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By Bridgette M. Redman
LANSING – As one professional theater closes its doors in Lansing another is putting its first fully staged production before an audience.
The American Shakespeare Collective, nearly a year to the day after having its first staged reading at Schuler Bookstore at Eastwood Towne Center, is bringing "Othello" to the Dart Auditorium stage on the downtown Lansing Community College campus.
It's a homecoming of sorts for Tommy Gomez, the co-artistic director and the actor playing the title role. LCC is where he first performed Shakespeare and started a lifelong love affair with the Bard's work.
"There are a lot of reasons (the production) is at Lansing Community College," said Gomez. "It is downtown. I went to school there and I taught there. There is a sentimental value to performing there. I'm fond of LCC. Also, my point is that things can happen downtown. When the opportunity arose to be a part of LCC's Summer Stage, we jumped at the chance. Our roots are here in Lansing, and this helps us fulfill our mission of bringing innovative and brave Shakespeare productions to our local audience."
After LCC, Gomez moved to California and spent several years doing Shakespeare and other theater on the West Coast. He and his wife, fellow Collective member Christina Traister (who plays Desdemona in this production), always knew that they'd return to Michigan once they had children.
"I love Lansing," Gomez said. "I don't know why. There's something about it. I left it and I missed it. I feel comfortable in Lansing. It has that sense of home. I feel like people are much more straightforward here than in San Francisco. It's that straight forwardness I've always been attracted to. We lived (in California) for 13 years and we owned a house, but it felt like we were there to work."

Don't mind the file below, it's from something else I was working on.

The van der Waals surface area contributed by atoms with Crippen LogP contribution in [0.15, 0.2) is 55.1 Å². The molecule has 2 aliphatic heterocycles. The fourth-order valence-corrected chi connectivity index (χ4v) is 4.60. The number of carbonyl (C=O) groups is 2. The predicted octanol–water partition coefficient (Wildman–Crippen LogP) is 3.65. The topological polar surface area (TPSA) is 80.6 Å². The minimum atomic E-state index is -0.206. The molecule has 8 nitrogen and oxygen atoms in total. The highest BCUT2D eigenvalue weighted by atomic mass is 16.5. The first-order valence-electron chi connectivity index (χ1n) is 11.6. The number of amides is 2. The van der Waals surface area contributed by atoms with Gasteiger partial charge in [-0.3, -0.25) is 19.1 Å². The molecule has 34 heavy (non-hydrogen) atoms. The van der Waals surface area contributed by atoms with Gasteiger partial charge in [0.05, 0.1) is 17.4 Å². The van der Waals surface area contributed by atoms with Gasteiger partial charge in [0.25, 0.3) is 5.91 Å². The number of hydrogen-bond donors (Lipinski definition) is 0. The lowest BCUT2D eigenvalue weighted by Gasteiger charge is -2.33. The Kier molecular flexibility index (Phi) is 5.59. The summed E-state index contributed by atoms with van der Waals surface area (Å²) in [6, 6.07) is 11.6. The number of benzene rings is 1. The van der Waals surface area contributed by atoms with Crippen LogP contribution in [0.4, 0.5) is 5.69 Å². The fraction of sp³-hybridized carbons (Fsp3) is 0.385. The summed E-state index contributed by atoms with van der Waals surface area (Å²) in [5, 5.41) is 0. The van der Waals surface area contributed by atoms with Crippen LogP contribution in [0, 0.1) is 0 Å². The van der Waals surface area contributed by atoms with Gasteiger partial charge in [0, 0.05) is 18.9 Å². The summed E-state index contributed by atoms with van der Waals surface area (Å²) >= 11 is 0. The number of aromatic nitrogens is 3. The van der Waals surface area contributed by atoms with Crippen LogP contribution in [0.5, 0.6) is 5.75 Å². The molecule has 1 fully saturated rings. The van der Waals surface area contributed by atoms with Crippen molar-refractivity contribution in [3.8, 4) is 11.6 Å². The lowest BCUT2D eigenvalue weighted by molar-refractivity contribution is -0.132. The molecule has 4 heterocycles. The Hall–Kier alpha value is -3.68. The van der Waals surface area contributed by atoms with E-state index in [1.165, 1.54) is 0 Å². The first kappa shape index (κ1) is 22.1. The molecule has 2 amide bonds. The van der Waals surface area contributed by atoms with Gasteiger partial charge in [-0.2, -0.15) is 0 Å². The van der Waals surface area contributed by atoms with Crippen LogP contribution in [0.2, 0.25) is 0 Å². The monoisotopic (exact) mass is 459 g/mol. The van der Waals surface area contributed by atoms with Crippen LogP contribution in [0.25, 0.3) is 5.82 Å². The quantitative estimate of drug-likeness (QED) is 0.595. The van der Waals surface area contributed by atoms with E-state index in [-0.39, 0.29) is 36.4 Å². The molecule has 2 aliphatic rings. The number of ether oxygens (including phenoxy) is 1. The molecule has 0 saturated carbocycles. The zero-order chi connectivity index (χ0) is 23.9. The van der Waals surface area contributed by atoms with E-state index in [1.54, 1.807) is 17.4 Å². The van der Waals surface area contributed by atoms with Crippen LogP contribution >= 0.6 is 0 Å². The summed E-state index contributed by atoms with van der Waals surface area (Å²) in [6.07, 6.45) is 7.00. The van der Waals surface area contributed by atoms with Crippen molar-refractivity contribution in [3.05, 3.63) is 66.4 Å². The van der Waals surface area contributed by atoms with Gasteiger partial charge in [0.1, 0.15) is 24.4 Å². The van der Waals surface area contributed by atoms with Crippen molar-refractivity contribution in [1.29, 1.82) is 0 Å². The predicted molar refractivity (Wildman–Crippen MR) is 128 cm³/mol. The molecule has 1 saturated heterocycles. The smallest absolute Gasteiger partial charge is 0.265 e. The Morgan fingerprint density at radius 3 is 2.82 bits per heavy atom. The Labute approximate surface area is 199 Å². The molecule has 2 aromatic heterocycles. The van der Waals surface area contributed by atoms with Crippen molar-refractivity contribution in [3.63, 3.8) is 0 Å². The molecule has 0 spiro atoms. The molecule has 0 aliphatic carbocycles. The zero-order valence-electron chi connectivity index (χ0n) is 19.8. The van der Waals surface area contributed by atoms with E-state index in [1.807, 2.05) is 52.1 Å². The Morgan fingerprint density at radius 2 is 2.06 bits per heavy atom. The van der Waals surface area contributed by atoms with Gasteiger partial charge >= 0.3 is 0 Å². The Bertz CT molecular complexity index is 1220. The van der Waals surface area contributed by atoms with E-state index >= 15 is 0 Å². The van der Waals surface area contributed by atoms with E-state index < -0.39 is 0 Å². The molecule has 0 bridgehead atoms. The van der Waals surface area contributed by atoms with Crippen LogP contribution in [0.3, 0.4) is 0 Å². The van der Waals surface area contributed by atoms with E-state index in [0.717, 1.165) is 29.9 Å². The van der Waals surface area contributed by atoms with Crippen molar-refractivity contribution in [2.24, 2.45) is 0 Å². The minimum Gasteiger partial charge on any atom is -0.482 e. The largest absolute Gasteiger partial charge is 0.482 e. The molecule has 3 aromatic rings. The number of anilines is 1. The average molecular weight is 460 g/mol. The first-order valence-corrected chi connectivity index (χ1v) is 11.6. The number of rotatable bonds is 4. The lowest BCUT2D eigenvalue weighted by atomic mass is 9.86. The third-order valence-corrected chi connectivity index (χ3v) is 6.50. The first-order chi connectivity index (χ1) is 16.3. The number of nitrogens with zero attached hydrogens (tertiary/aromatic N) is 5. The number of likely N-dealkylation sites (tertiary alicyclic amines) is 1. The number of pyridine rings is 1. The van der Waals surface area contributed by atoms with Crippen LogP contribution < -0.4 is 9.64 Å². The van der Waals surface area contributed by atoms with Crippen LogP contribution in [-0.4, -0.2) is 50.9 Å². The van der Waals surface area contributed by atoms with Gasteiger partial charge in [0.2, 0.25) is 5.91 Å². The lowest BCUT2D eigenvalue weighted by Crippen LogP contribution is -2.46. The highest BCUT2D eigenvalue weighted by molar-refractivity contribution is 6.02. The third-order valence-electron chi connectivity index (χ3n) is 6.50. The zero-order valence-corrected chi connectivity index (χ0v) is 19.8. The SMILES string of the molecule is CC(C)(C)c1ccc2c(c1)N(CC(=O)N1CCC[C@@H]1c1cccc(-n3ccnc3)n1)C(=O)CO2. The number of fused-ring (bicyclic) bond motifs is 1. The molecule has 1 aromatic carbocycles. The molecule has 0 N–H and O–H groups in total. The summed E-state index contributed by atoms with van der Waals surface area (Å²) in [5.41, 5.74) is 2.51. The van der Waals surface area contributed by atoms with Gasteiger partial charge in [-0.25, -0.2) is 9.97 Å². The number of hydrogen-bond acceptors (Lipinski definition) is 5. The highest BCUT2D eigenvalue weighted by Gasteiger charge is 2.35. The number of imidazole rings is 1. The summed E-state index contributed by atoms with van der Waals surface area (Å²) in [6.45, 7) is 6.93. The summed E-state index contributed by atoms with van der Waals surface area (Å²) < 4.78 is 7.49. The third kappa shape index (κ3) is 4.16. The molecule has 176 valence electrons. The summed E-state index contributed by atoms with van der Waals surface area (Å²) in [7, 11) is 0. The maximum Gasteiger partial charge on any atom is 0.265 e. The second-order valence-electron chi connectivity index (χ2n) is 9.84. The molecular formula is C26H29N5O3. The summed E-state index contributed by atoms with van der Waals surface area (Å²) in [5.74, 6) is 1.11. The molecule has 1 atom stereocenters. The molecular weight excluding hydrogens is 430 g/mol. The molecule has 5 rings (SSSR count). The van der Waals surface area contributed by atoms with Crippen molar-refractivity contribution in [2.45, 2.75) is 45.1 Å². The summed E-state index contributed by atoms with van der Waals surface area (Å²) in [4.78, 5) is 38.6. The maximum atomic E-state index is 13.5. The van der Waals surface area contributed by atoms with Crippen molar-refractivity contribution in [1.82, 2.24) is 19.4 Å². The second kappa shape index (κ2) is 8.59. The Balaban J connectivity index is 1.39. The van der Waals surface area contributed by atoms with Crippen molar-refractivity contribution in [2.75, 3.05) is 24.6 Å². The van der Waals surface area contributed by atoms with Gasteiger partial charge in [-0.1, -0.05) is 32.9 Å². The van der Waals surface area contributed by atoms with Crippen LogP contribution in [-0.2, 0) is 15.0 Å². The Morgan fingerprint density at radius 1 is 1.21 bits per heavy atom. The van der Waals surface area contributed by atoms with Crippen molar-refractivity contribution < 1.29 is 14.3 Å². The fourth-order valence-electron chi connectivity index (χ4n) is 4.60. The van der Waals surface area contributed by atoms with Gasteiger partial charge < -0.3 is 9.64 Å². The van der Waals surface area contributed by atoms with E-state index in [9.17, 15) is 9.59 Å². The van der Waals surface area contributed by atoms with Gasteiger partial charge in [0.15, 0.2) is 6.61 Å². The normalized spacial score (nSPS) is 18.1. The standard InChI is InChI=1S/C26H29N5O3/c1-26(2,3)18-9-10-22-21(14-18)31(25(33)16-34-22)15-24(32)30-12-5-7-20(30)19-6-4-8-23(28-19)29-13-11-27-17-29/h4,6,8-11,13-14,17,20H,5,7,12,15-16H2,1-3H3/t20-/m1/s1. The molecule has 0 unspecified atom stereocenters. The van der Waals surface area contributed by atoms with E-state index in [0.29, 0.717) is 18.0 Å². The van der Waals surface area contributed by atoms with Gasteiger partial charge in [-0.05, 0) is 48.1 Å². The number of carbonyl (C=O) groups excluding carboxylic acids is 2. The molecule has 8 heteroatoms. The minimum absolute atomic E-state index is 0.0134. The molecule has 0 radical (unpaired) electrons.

It was in California that Gomez first began developing the idea that would become The American Shakespeare Collective. He said he quizzed directors and artistic directors that he worked with, trying to figure out the best practices from each company. He worked closely with Margaret Daly, a New York actress who plays the Duchess of Venice, Emilia and Bianca in this production. They examined all types of contracts and discussed what they thought would work for a company of their own.
The concept they developed was one where artists from all over the country would join the collective. A collective member submits an idea and that becomes what they work on.
"The idea is that a portion of the artists will come from somewhere else, bringing their knowledge, their arts or their format and inject those ideas to those here in Lansing," Gomez said. "They mingle with us and some locals. The idea is that we become this mixing bowl, where we are taking ideas from afar and close and putting them together to come up with this production that is hopefully unique to the person who originally produced the idea."
And the emphasis on Shakespeare came out of Gomez' long history of performing the Bard's work.
"Shakespeare was the only thing that totally tired me out," said Gomez. "I thought of that as a good sign. If it can do that, it is an amazing thing. The puzzle is unending, the themes are universal, and I love that there are big issues but they are not out of reach. I like that those big ideas affect a large community in the story."